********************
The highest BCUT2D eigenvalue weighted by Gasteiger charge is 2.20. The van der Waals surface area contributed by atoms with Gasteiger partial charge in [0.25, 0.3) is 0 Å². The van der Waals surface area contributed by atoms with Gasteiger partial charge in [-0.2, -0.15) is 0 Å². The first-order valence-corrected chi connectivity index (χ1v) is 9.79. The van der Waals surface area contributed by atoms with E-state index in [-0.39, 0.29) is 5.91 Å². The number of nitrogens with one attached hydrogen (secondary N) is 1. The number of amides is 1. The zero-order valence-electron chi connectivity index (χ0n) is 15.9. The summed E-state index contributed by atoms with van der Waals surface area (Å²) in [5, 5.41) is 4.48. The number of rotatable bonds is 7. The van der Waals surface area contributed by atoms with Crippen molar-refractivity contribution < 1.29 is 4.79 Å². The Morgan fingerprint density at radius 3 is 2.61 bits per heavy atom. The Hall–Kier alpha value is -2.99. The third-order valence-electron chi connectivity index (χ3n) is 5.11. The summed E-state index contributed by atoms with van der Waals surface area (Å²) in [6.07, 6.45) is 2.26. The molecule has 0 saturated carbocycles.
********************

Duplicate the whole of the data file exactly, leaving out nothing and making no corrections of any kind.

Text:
The highest BCUT2D eigenvalue weighted by Gasteiger charge is 2.20. The van der Waals surface area contributed by atoms with Gasteiger partial charge in [0.25, 0.3) is 0 Å². The van der Waals surface area contributed by atoms with Gasteiger partial charge in [-0.2, -0.15) is 0 Å². The first-order valence-corrected chi connectivity index (χ1v) is 9.79. The van der Waals surface area contributed by atoms with E-state index in [-0.39, 0.29) is 5.91 Å². The number of nitrogens with one attached hydrogen (secondary N) is 1. The number of amides is 1. The zero-order valence-electron chi connectivity index (χ0n) is 15.9. The summed E-state index contributed by atoms with van der Waals surface area (Å²) in [5, 5.41) is 4.48. The number of rotatable bonds is 7. The van der Waals surface area contributed by atoms with Crippen molar-refractivity contribution < 1.29 is 4.79 Å². The Morgan fingerprint density at radius 3 is 2.61 bits per heavy atom. The Hall–Kier alpha value is -2.99. The third-order valence-electron chi connectivity index (χ3n) is 5.11. The summed E-state index contributed by atoms with van der Waals surface area (Å²) in [6.07, 6.45) is 2.26. The molecule has 0 saturated carbocycles.